Mosquitoes spread the West Nile virus and other significant pathogens along with parasitic heartworms to our pets, which can be deadly. Limiting their numbers in our yards and reducing contact with these pests as much as possible is important because of the health risks these pests pose. In addition to spreading disease and parasites, their bites leave behind red itchy welts that can become infected or leave behind scars due to excessive itching.
To help keep mosquitoes out of your Ohio yard, follow our mosquito prevention tips, and request professional mosquito treatments for extensive problems:
- Store containers that can collect water upside down when not in use, such as flowerpots, buckets, wheelbarrows, and wading pools.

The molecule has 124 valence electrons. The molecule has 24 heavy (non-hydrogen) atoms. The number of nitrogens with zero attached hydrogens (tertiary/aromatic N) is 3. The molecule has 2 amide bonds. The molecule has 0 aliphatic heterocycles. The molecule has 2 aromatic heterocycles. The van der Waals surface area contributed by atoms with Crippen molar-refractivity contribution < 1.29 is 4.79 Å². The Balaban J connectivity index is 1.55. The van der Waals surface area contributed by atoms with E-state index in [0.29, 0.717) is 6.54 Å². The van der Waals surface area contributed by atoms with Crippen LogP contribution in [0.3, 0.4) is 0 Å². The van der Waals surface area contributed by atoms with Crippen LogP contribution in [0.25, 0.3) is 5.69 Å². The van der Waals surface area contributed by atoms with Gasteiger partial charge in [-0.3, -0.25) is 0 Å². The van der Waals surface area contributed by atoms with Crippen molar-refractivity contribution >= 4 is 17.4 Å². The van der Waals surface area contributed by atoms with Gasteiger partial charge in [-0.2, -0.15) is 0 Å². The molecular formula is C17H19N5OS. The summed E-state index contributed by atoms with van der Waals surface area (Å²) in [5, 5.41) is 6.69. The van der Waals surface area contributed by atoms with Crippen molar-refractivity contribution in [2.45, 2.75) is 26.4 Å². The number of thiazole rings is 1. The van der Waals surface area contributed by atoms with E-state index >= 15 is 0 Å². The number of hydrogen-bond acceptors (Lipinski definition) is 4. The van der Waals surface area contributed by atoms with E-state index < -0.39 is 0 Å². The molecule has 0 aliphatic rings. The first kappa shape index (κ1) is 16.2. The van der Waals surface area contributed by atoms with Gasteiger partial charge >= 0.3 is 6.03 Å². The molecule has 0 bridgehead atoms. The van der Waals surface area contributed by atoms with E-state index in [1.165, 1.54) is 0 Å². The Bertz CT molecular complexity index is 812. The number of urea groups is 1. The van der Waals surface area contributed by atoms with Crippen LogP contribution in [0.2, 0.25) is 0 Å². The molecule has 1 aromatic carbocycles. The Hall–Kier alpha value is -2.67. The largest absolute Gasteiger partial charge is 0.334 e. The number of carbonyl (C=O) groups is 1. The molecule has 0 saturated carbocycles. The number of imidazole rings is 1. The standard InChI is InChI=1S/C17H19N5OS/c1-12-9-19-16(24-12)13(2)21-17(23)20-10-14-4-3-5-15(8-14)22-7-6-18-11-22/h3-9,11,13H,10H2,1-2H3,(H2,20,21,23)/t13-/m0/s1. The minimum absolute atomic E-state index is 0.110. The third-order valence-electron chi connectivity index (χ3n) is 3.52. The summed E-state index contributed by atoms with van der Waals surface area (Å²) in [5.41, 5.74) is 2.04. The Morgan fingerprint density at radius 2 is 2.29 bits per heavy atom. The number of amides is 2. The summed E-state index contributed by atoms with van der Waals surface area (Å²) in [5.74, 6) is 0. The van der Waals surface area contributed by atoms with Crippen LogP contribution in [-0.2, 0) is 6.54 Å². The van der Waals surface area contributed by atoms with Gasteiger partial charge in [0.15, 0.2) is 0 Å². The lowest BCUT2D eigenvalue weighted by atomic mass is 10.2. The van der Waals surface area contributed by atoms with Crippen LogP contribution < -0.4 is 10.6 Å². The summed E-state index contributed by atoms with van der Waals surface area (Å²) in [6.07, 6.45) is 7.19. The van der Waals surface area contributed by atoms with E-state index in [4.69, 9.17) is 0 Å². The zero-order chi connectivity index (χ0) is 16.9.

- Regularly empty pet water bowls, wading pools, and birdbaths and refill with fresh water.
- Repair low-lying areas that allow rainwater to pool on your property and provide breeding sites for mosquitoes.
- Cut back overgrown shrubbery, grass, and trees that can provide mosquitoes with shady, cool daytime hiding spots on your property.
- Repair leaky pipes, hoses, or damaged gutters that will allow water to pool near your home.
- Regularly clean out clogged gutters that collect rainwater instead of directing it away from your house.
One of the more costly and troublesome pests to find their way into homes across the country and in Ohio are rodents, and more specifically, mice. Mice and other rodents are cause for concern in our houses because of the damage they cause with their sharp front incisors, the diseases and the bacteria they spread, the food they contaminate, and the money they cost people in repairs and lost food. The presence of mice or other rodents can also lead to fires and water damage after they chew through wires or water pipes. Mice are pests that have adapted to wanting to live with people, so we need to be extra vigilant in keeping these destructive and dangerous pests out.